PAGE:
Discover our Cybernews September 2023 infographic. This is the recap of news on Cybersecurity during the month of September 2023.
iOS: An urgent update against Pegasus spyware
Pegasus spyware, marketed by the Israeli company NSOGroup, has been found in version 16.6 of iOS. The intrusion uses a new “zero-click” flaw, called Blastpass.
Two flaws have been discovered:
- CVE-2023-41064: Buffer overflow in the Image I/O component, allowing arbitrary code to be executed using a simple image
- CVE-2023-41061: In the “Wallet” application, the CVE allows the execution of arbitrary code via a PassKit attachment
Apple had to react quickly by releasing an update for iOS, iPadOS, macOS Ventura 13.5.2 and watchOS 9.6.2.
Security flaw for Apache Commons
The Federal Office for Information Technology Security has issued a security advisory concerning a vulnerability in Apache Commons.
This security flaw affects Linux and Windows operating systems, as well as the Apache Commons product.
The manufacturer strongly recommends updating Apache Commons.
Thus, CVE-2023-42503 allows a cyber-attacker to carry out a Denial of Service attack.
Here are the characteristics of CVE:
- Risk level: 3 (medium)
- CVSS Base Score: 7.5
- CVSS temporal score: 6.5
- Remote Claw: Ja
Google Chrome and its flaws
The problem with Chrome extensions
Researchers in the United States have created an extension for the Google Chrome browser and uploaded it to the Chrome Store.
In their experiment, they discovered that Chrome’s extension authorization system allows cybercriminals to steal user IDs and other sensitive information directly from the source code in plain text.
According to the researchers, 190 extensions that have been downloaded more than 100,000 times attempt to exploit the security flaw.
At the end of September, Google had to urgently deploy a patch for its Chrome search browser.
A flaw referenced as CVE-2023-5217 enables head buffer overflow, exploiting the VP8 video codec.
This allows cyber criminals to remotely execute code or install spyware.
The Open-Source software “libwebp”
The Chrome, Firefox, Brave and Edge browsers have been urgently updated following the discovery of a serious security flaw.
This vulnerability (CVE-2023-4863) allows cybercriminals to simply access sensitive user data.
The flaw is made possible thanks to the open-source software “libwebp”. It can read and display image files in “WebP” format.
Criminals can manipulate WebP images in such a way as to cause “libwebp” to malfunction. This enables cybercriminals to use malicious code to install malware or gain direct access to data.
CoinEx and the theft of cryptocurrencies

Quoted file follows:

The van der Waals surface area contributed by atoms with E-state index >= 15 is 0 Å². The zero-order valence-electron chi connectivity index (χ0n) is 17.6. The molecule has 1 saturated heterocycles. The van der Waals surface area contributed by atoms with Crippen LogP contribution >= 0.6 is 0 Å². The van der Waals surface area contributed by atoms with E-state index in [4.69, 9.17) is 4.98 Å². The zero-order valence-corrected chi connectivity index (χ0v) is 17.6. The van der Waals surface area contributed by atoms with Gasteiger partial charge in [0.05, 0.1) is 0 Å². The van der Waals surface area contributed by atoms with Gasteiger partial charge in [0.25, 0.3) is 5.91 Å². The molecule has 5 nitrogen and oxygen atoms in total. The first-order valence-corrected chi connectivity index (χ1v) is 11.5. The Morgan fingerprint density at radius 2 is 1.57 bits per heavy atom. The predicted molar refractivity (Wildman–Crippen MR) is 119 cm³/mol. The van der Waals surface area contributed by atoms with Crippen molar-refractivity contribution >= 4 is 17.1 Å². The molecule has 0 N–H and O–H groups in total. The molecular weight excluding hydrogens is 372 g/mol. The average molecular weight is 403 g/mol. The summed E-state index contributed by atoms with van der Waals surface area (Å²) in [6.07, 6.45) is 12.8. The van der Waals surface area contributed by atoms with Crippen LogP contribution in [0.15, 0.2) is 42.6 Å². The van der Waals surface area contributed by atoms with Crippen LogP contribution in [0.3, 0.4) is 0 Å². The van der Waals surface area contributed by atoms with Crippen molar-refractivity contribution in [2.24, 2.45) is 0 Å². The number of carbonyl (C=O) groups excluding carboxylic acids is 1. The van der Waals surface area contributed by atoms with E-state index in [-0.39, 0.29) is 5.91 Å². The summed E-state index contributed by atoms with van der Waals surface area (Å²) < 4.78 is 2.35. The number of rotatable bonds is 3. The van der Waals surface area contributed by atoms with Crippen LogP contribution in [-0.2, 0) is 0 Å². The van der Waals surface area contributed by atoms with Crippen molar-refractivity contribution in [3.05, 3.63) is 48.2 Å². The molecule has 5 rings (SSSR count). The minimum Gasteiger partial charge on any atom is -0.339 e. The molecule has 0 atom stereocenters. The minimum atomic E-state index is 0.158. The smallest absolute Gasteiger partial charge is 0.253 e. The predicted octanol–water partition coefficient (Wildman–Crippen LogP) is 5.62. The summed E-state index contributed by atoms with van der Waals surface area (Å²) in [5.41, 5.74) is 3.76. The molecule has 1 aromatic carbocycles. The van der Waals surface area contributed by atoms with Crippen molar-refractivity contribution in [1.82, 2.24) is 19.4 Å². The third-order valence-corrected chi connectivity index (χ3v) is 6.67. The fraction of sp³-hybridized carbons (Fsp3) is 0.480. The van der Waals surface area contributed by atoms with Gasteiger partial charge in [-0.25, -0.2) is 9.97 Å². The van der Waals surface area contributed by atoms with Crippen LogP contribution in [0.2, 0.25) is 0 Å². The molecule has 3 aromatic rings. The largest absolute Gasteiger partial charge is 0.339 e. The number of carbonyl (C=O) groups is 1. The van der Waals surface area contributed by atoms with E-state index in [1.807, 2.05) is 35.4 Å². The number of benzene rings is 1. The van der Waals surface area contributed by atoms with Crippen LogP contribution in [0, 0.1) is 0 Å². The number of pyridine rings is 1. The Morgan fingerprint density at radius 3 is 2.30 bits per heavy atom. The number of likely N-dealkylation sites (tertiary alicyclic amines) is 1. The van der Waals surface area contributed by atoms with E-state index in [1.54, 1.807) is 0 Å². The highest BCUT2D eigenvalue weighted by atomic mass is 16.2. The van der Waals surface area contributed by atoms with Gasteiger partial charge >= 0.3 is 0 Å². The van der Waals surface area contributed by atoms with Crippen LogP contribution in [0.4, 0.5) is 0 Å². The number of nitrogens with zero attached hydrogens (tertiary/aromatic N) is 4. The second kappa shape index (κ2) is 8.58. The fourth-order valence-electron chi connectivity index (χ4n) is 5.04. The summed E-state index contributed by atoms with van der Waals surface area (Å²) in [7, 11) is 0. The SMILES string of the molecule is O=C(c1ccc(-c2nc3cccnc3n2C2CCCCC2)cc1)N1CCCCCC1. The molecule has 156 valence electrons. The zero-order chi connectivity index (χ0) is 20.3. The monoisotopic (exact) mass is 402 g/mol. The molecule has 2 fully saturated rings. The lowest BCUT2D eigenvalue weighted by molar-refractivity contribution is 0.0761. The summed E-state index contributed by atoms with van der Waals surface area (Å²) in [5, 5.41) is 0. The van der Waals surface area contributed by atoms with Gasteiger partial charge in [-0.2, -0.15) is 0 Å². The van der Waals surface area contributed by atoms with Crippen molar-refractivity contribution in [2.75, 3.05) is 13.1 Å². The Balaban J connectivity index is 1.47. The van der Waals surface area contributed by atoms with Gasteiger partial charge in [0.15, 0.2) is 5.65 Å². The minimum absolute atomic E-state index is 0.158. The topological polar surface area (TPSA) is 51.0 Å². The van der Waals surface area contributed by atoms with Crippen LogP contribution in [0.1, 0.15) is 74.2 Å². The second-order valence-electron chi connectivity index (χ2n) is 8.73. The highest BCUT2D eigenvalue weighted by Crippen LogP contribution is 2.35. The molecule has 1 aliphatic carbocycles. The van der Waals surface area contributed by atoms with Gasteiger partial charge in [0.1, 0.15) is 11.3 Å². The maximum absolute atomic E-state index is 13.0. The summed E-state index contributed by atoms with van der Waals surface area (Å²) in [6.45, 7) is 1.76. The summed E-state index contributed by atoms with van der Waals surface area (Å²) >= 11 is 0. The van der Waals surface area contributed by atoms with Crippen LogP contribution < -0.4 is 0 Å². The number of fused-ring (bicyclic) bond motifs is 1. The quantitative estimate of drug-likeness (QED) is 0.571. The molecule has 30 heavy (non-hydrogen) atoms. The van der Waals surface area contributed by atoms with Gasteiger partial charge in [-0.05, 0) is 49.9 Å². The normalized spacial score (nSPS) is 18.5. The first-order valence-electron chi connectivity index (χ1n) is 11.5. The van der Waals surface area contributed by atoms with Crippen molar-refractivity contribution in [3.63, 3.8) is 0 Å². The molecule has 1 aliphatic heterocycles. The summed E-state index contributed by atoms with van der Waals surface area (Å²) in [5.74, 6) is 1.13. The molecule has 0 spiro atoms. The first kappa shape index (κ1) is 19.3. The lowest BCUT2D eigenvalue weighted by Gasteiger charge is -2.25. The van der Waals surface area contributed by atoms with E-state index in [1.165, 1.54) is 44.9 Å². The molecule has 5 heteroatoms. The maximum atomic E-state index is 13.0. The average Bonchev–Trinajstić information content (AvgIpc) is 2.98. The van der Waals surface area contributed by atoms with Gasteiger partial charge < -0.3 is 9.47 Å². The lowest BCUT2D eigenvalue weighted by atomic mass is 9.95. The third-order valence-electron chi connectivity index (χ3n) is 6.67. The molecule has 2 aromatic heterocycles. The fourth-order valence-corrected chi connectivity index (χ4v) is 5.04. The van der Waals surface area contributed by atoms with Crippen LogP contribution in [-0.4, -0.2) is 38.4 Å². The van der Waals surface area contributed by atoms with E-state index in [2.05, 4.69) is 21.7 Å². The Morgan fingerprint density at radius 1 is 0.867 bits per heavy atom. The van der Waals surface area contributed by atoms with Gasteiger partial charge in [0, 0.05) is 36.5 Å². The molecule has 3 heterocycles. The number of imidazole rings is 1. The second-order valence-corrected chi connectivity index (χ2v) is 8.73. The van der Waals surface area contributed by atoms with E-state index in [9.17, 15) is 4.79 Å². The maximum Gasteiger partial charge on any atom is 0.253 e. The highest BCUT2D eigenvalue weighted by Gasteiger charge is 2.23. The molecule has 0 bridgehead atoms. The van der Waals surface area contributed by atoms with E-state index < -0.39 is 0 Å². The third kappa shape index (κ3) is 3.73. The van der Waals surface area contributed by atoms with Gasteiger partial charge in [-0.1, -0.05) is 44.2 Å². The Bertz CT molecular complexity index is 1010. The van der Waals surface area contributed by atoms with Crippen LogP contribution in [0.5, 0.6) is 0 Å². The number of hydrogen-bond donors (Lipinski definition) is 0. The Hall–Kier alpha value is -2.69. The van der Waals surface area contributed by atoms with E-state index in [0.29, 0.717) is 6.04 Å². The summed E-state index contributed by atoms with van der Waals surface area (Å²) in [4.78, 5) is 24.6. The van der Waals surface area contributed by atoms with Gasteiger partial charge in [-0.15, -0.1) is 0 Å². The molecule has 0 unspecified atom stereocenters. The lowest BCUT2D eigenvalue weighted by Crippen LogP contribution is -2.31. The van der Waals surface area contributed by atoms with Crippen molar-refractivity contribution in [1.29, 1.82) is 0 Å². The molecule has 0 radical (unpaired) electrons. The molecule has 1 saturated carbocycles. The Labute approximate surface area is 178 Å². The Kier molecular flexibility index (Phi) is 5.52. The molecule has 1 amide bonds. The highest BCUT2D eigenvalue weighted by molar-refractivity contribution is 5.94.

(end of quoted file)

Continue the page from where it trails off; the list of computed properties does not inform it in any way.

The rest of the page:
On September 12, 2023, the crypt exchange CoinEx, a global cryptocurrency exchange platform between professionals, suffered a computer intrusion into “hot wallets”, cryptocurrency wallets connected to the Internet.
Hackers managed to infiltrate “hot wallets” thanks to the compromise of private keys.
Hackers managed to steal $70 million in cryptocurrencies in Bitcoin, Ethereum, and others.
It appears that the North Korean hacker group Lazarus is behind this cyber attack.
CoinEx assured that customers would be 100% compensated and temporarily blocked all withdrawals from customer accounts.
Security flaw affects generative AI
A security flaw has been discovered on generative AIs like ChatGPT and Google Bard. The flaw exploits a Prompt Injection attack. It makes it possible to bypass the linguistic restrictions implemented by generative AI.
Indeed, users can manipulate the chatbot to use it for malicious purposes and push it to generate illegal or even dangerous content.
In this way, AI can explain how to create cocaine, how to carry out a phishing attack or even how to commit murder.
Hackers can use an indirect attack to steal company data or install malware on a target.
The International Criminal Court in The Hague, victim of an intrusion
On September 19, 2023, the International Criminal Court (ICC), based in the Netherlands in the city of The Hague, declared that it had suffered a computer intrusion during the week of September 11.
No further details were leaked or disclosed, the ICC only said that it immediately responded by adopting measures and tools to strengthen their IT security.
The Criminal Court office said it was searching for and prosecuting the perpetrators of the cyber attack.
In Strasbourg, a hospital group is the victim of a cyberattack
On the night of Wednesday, September 6, the IT system of Strasbourg-based Groupe hospitalier Saint-Vincent suffered a cyberattack.
The hospital group had to operate in downgraded mode in order to continue caring for patients from the 30 healthcare establishments.
All systems and applications have been disconnected from the Internet. As a result, patients had to fill in forms, medication was prescribed on paper and handwritten, and mailboxes, printers and transfer software stopped working for several days at a time.
Paw Patrol cookie QR codes link to pornographic sites
In the UK, German retailer Lidl has had to recall all available and marketed stock following the hacking of QR codes on packs.
Indeed, after scanning the QR code on the packets, the children and buyers of these products landed on a site displaying pornographic content.
Before it was hijacked, the site belonged to the company responsible for Pat’Patrouille marketing, which was dissolved in June 2022.